- No money. This point needs no elaboration.
- No leadership. Given that ADP Chair Nancy Worley stated that she was just fine with leaving many seats unchallenged in the 2014 elections, this also needs no further elaboration (begin the video at the two-minute mark).
There is something else that many people like to forget about this whole marriage equality fiasco that is occurring in Alabama: it is bipartisan. While Roy Moore is definitely a Republican, Tuscaloosa County Probate Judge W. Hardy McCollum definitely is not. Marengo County Probate Judge Laurie Hall definitely is not. You can be fairly certain that Greene County, a county that Barack Obama won in 2012 with 85 percent of the vote, would not elect a Republican to lead their county commission (which is the job of the Probate Judge), so it is a safe bet that Earlean Isaac does not fit the bill either. And yet, all of these people are following Roy Moore’s order to not issue licenses to same-sex couples. It’s an embarrassment.
The fact is that the conservatism that we constantly deride the Republicans for is also very much present in the Democratic Party here in Alabama. The voters, who Moon calls “the world’s biggest suckers, consistently fooled by blatant religious pandering, kindergarten scare tactics and good-ol’-days rhetoric from hypocritical, moronic politicians,” do not have a real choice in who governs their state. They can choose the primitive backwardsness of the GOP here, or they can choose the “conservatism with a smile and a pat on the head” that the Democrats have on offer. Remember that the Democratic Party controlled the Legislature for over 100 years (and do not give me that “oh but the party was different” mess, unless you think that George Wallace Democrats populated the party in 2008), and did not create the institutions that people claim that they would fight for: better health care, a lottery, and expanded opportunities for the state’s poor in education.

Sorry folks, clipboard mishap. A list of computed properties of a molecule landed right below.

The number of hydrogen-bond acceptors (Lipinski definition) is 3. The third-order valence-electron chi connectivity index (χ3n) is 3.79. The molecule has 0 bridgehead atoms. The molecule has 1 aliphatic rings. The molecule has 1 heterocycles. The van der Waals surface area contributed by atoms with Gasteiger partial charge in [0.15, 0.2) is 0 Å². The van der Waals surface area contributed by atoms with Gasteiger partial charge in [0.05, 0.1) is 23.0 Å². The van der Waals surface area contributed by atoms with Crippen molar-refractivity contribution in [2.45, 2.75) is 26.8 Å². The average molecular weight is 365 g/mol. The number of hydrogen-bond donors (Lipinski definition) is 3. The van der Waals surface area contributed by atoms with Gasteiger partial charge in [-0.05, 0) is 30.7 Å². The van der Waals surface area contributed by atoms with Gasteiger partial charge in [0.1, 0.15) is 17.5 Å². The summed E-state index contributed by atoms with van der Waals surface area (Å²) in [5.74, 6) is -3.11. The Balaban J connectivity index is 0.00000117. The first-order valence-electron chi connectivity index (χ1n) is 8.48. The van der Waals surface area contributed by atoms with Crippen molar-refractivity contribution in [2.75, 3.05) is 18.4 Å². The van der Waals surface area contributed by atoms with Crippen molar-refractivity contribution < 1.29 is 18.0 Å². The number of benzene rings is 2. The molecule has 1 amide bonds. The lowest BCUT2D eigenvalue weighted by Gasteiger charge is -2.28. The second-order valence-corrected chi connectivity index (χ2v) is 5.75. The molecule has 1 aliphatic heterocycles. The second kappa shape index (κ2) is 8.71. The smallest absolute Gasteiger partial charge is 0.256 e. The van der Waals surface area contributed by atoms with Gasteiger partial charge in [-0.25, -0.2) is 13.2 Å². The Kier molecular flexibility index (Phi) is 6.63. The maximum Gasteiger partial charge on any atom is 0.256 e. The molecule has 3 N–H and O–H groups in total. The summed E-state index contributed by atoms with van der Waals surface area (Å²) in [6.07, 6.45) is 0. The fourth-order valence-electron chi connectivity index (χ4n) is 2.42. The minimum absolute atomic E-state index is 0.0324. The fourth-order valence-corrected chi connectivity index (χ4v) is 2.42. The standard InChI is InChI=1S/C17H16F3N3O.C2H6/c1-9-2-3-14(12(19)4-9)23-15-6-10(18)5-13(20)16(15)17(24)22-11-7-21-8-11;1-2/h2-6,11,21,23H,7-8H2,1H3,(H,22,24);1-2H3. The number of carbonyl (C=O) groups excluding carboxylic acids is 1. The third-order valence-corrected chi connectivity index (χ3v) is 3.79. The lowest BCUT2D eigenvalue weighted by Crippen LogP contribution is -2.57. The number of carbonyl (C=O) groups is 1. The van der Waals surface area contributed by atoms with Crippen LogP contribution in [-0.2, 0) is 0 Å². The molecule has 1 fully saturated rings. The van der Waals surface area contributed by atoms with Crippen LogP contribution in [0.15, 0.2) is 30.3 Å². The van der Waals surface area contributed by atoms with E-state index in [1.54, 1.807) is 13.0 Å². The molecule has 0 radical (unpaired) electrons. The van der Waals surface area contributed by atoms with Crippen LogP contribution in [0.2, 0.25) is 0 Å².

It is easy to blame the voters for not getting the job done. After all, they are largely a faceless and formless cipher onto which policy entrepreneurs of all stripes can write their projections onto without much of a fear that their words will cost them anything. But if Alabama is to truly move forward, we have to move beyond the cowardly obeisance to power that Josh Moon personifies in his Montgomery Advertiser editorial; we must engage in offering the people of Alabama real solutions and an honest choice in determining who runs their affairs. That means standing up for a woman’s right to choose, standing up for the working class’s right to form labor unions without fear of termination, and ensuring that the zip code you live in does not determine the kind of education that you will receive. It means that as much attention is given to the classrooms that our college students learn in as the well-manicured mansions that a few chosen students get to live in. And it means a recognition that, absent all of these things, the average voter will stay home and decide that democracy ain’t worth all trouble.
Maybe that does not get thousands of shares on Facebook and backslaps from liberals talking about folks “voting against their best their interests”, but it would be a lot more honest.